Even the best chess players are no match for computers these days, but computers are still struggling when it comes to games that have a random or unknown component. In games like Bridge or Poker, humans still hold the crown. Scientists from the Carnegie Mellon University tried to change that, by designing Claudico – a computer program built to defeat humans. But Claudico lost, badly.

“We knew Claudico was the strongest computer poker program in the world, but we had no idea before this competition how it would fare against four Top 10 poker players,” explains CMU professor computer science Tuomas Sandholm. He directed the development of the Claudico program, adding, “It would have been no shame for Claudico to lose to a set of such talented pros, so even pulling off a statistical tie with them is a tremendous achievement.”

The four pros each played over 20,000 hands with the software, and even though it lost, computer scientists believe the experiment was a complete success; according to them, it’s not a matter of if computers can ultimately win at poker, it’s a matter of when.

“I wouldn’t bet on the humans for too much longer,” said Michael Bowling, a computer science professor at the University of Alberta, Canada, who has developed one of the leading poker programs. “I would say now, after this [tournament] it will take one to three years” for a computer to beat top players, he said. “Up to this point, we just didn’t know how close we were.”

Needless to say, the poker man-vs-AI showdown was watched closely both by poker and AI enthusiasts alike. Humans won 9 of the 13 days of tournament, with a total difference of $732,713 (theoretical money). But when you consider that the total sum involved was over $150 million, that difference suddenly doesn’t seem that big.

“It’s definitely been a good run,” said Bjorn Li, who finished with the biggest lead over Claudico, $529,033. That earned him $44,676 from the $100,000 prize pot that the casino and co-sponsor Microsoft put up for the players to divide based on the outcome of the tournament. Doug Polk, the world’s No. 1-ranked online player, won $26,734; Dong Kyu Kim won $18,589; and Jason Les won $10,000.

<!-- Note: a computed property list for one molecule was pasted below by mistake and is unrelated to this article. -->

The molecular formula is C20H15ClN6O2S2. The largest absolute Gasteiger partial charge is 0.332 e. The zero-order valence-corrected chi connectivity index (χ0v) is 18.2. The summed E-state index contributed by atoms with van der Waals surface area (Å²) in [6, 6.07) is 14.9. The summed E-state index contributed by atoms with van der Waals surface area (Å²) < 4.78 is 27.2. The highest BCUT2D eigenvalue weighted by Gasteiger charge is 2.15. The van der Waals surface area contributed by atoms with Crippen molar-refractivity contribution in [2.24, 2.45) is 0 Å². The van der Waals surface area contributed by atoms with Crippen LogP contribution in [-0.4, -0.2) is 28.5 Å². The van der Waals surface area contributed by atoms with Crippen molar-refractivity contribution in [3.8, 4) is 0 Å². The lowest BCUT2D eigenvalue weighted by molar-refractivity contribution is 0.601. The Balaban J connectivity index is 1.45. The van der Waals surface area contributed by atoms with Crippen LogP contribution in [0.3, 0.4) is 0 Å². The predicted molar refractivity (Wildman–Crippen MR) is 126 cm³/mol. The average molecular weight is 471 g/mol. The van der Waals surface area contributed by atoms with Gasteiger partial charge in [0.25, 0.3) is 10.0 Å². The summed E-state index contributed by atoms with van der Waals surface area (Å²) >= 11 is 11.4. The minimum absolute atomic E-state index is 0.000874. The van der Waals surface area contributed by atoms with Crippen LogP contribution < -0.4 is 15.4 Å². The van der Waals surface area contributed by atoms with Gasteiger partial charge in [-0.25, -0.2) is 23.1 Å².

Li too seems to believe that humans will eventually start losing at poker against an AI, but for now, he enjoys the fact that humans still rule the tables.

“We know theoretically that artificial intelligence is going to overtake us one day, But at the end of the day, the most important thing is that the humans remain on top for now.”

Doug Polk on the other hand believes that while the computer is definitely a formidable adversary, it still can’t replace humans, and it sometimes behaves completely erratically.

“Betting $19,000 to win a $700 pot just isn’t something that a person would do,” he says.

So why is it that computers destroy chess players, but not poker players? Does that signify that poker is somehow more complex then chess? Not really – the difference is in the nature of the game.

“In chess it’s a game of complete information, so when it’s your turn to move you know exactly what the state of the world is, what the state of the game is,” Sandholm said. “In poker, you don’t. This is really to be able to assist humans and companies in interacting, let’s say in negotiation,” Sandholm said. “Wouldn’t it be nice if you had an agent that helped you strategize in the world when you’re buying a car or buying insurance?”

A poker playing AI that would help me buy better insurance? Yep, that sounds good, but for now, researchers need to tweak Claudico’s algorithms.

Enjoyed this article? Join 40,000+ subscribers to the ZME Science newsletter. Subscribe now!

Like us on Facebook

Your opinion matters -- voice it in the comments below!